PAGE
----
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Eduardo Conrado, senior VP and CMO-Motorola Solutions, shifted his marketing strategy two years ago, moving away from a traditional, product-driven approach and instead focusing on the needs of customers in the government, enterprise and public services markets that the company serves.
The transition saw him leave behind the 4 P’s of marketing, a well-known framework that emphasizes product, place, price and promotion, in favor of a new model. SAVE focuses on solutions, access, value and education.
The BMA chairman published the model with Richard Ettenson, professor at Thunderbird School of Global Management, and Jonathan Knowles, CEO-Type 2 Consulting, in the current issue of the Harvard Business Review. He spoke to Buzz about the roll out of the new framework at Motorola and the steps that other btob marketers need to take to begin the same journey.
BMA Buzz: How did you implement the SAVE framework at Motorola?
Eduardo Conrado: I had my team look at a few things. How do we evolve from being a traditional products company to being more of a solutions company, focused on the customer? We had just launched our corporate framework around the brand. We started with that foundation, defining the essence of the company. Then we worked as a team on the evolution towards becoming a solutions-oriented company. What does [the change] mean in terms of how we communicate with the customer? What is the impact that [a product] will have on the customer, on addressing their need, and then what is the impact of the communication vehicle that we use?
More and more of our customers said [they were] looking at solutions based on a need. If you’re looking at a customer-centric approach that turns the product into a solution addressing their need, you have to define what the ultimate value or return on investment is. Price moves toward value. You actually are making a solution that addresses some need.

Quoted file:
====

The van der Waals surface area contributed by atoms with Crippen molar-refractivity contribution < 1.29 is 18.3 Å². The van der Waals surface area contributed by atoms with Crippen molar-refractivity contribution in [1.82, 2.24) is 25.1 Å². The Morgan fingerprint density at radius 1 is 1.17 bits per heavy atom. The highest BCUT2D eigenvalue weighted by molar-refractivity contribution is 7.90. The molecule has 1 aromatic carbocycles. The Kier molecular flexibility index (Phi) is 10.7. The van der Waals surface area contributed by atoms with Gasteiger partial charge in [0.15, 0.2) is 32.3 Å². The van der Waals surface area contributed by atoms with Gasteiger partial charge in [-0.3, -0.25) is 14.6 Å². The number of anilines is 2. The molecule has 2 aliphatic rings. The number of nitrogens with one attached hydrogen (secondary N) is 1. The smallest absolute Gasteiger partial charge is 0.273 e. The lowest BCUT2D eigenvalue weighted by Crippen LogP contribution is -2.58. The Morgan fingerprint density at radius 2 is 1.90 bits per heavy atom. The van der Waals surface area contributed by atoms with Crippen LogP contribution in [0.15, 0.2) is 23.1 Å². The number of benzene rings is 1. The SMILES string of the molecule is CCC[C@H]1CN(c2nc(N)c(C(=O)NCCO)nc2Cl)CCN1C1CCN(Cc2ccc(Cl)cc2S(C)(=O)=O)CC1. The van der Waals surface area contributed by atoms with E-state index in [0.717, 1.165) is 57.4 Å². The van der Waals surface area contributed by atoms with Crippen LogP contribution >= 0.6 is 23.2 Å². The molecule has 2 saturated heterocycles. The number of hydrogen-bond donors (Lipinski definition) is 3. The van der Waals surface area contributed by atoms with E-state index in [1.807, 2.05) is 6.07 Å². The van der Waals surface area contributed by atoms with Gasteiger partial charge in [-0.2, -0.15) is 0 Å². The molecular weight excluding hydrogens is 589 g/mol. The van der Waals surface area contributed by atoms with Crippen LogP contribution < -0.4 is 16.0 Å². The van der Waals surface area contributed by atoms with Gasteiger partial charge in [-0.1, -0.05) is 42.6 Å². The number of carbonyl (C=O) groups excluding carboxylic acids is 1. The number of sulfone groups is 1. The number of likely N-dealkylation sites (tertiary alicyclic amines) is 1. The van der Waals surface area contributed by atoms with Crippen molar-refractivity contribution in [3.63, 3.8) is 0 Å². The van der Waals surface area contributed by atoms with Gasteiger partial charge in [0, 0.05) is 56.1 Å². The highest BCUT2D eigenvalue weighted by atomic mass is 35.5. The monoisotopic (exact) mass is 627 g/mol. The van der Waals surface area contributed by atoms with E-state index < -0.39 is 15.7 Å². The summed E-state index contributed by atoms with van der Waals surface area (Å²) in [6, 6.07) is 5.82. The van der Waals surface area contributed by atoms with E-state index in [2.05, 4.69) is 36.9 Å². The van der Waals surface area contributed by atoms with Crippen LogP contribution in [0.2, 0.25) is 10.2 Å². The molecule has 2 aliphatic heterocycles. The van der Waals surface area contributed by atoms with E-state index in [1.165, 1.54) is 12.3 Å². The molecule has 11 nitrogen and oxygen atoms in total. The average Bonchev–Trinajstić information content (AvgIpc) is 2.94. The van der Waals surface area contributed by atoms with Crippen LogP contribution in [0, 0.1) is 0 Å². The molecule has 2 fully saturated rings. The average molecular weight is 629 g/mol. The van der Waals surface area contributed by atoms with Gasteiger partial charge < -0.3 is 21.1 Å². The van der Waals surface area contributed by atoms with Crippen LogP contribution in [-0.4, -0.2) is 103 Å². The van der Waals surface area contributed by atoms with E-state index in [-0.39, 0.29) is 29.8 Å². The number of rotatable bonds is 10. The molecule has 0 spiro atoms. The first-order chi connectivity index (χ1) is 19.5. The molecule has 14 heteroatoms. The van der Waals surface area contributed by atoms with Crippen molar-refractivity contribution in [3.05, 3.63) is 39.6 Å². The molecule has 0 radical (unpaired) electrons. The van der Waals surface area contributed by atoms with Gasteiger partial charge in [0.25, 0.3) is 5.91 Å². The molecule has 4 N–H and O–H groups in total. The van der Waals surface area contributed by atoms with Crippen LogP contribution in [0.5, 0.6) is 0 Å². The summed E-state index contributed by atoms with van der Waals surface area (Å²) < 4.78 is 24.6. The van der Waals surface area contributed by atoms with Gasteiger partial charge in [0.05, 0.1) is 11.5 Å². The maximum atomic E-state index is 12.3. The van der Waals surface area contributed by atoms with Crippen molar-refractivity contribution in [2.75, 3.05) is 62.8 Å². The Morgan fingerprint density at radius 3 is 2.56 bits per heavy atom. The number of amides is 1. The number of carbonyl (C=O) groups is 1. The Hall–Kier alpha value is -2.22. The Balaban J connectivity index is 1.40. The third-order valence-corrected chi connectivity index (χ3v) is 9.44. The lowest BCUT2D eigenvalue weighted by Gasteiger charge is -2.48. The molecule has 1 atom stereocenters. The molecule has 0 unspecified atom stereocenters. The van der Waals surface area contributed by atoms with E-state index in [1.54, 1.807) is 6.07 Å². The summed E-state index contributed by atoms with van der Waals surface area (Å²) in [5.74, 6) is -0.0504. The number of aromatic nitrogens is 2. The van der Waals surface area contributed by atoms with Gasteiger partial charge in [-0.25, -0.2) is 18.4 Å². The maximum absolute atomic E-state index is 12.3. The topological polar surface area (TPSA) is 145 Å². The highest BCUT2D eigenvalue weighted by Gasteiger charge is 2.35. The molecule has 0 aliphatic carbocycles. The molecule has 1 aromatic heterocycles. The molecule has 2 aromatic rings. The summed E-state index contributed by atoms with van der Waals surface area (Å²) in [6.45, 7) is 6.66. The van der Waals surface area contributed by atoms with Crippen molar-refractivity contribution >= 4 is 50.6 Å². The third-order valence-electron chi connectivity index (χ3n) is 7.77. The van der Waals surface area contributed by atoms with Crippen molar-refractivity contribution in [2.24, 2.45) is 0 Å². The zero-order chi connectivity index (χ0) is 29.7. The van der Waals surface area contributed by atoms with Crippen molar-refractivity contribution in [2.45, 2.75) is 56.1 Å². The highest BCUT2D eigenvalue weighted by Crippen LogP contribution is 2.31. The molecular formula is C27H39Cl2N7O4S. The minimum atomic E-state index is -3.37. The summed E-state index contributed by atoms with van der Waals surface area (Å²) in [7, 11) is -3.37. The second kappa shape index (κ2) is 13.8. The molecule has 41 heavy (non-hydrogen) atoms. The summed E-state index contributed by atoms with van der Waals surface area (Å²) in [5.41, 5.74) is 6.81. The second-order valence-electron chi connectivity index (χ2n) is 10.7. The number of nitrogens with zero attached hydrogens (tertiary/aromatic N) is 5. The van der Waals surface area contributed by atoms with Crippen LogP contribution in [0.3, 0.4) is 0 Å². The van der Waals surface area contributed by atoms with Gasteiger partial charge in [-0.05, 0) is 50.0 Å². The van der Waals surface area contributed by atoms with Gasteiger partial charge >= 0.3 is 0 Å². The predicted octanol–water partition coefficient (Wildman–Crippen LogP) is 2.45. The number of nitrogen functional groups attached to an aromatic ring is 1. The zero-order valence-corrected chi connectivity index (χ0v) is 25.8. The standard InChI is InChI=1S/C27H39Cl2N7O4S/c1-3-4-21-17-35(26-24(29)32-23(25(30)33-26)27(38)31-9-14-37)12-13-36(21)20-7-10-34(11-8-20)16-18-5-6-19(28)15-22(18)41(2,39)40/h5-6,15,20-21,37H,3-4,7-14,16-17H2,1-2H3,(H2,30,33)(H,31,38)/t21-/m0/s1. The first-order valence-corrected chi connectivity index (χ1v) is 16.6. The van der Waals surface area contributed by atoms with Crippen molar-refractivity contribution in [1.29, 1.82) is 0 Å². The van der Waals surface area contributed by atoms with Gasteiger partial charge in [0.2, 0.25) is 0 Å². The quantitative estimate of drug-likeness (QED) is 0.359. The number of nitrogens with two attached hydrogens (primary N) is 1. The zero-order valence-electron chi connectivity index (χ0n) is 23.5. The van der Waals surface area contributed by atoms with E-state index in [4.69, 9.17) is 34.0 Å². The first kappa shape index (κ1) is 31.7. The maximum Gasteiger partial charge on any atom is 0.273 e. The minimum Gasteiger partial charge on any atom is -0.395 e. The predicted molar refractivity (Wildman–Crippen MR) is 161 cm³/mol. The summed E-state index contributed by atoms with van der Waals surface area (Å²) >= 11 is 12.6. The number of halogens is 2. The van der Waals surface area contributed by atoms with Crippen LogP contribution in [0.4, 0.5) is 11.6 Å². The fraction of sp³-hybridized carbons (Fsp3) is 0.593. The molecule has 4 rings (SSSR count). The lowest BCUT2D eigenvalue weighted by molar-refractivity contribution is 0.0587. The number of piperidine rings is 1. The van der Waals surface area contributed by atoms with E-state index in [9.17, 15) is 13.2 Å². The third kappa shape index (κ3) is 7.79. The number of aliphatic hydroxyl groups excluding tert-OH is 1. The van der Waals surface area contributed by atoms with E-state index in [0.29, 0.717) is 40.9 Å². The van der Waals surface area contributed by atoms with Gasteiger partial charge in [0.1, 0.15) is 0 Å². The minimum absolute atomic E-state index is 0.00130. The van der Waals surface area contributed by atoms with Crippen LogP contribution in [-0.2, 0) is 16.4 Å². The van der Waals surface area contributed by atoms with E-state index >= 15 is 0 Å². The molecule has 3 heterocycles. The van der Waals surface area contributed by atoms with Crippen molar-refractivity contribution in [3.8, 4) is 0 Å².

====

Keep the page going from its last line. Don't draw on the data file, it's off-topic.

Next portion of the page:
By changing the status quo, you move from a promotional mode to long-term thinking around education. You’re providing thought leadership around the vertical. What are the trends that our customers see? Your content has to change to pieces that are more educational in nature.
BMA Buzz: Is this what we are seeing as companies migrate to content marketing?
Conrado: Exactly. When you think about content marketing, ultimately it is not creating more pieces but creating content that is educational in nature. You’re providing a point of view. You’re making your customers more informed and, by default, you become a thought leader in that space.
On the access side, we talk about place migrating to the web. Customers seem more aware and are doing their own research across multiple mediums. They are talking to other customers. They are getting into the website and the research and looking at white papers. You have to look at content distribution. An integrated, cross-channel approach will [deliver] broader access.
When you put it all together, product moves to solution, place to access, price to value [and] promotion to education. That’s what we ended up putting in place over the last couple of years at Motorola. We restructured our traditional product marketing teams into solutions marketing teams and, in the regions, created vertical marketers, people who are experts in the customers and who are marketing around the customer.
The type of content that we create also changed. [We create] a lot of white papers and point-of-view papers. We get involved much earlier in research. Marketers traditionally create a lot of content that is customer facing, but if you look at this approach, it’s also sales-team facing, so they can articulate this approach to our customers.
When you talk about value and education and solutions, it changes your whole content structure. When you look at distribution of the content, or making the content available across different channels, your systems that support that also have to change. You have to have a traditional website. You have to run better analytics. You have to add personalization, marketing automation. It means being able to handle multiple content types across the channels, and it means tying it to the sales force automation system. So the infrastructure that we put in place [has huge implications].
Buzz: What would the first step to implementing this approach be for btob marketers?
Conrado: If you are going to move to a solutions approach, you’ve got to look at it beyond communications and a campaign. You have to look at how you take a broad portfolio and turn it into a solution for sales. The solutions-marketing piece is critical. You have to start with a vertical focus on the customer so you can articulate the value and eventually start looking at your integrated marketing structure and rethinking that into a content operations area where ultimately there is a highly integrated systems-driven approach to provide the right content and information to your customer.
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